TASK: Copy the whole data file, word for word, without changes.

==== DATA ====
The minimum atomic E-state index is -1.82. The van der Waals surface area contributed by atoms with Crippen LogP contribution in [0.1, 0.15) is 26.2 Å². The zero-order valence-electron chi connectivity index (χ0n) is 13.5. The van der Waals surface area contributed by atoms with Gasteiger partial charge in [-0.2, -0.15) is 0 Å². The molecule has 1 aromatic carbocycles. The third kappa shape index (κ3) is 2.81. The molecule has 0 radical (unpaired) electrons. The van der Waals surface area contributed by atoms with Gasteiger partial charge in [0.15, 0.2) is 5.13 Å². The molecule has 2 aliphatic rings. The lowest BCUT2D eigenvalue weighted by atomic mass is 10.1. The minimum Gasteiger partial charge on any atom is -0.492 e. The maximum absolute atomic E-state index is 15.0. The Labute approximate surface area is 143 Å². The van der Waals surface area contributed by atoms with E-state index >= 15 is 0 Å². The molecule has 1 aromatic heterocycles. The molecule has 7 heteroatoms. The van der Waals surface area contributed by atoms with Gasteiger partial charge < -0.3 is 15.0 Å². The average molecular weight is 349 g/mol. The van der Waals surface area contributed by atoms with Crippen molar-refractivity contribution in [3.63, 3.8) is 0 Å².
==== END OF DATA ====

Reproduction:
The minimum atomic E-state index is -1.82. The van der Waals surface area contributed by atoms with Crippen LogP contribution in [0.1, 0.15) is 26.2 Å². The zero-order valence-electron chi connectivity index (χ0n) is 13.5. The van der Waals surface area contributed by atoms with Gasteiger partial charge in [-0.2, -0.15) is 0 Å². The molecule has 1 aromatic carbocycles. The third kappa shape index (κ3) is 2.81. The molecule has 0 radical (unpaired) electrons. The van der Waals surface area contributed by atoms with Gasteiger partial charge in [0.15, 0.2) is 5.13 Å². The molecule has 2 aliphatic rings. The lowest BCUT2D eigenvalue weighted by atomic mass is 10.1. The minimum Gasteiger partial charge on any atom is -0.492 e. The maximum absolute atomic E-state index is 15.0. The Labute approximate surface area is 143 Å². The van der Waals surface area contributed by atoms with E-state index >= 15 is 0 Å². The molecule has 1 aromatic heterocycles. The molecule has 7 heteroatoms. The van der Waals surface area contributed by atoms with Gasteiger partial charge < -0.3 is 15.0 Å². The average molecular weight is 349 g/mol. The van der Waals surface area contributed by atoms with Crippen molar-refractivity contribution in [3.63, 3.8) is 0 Å².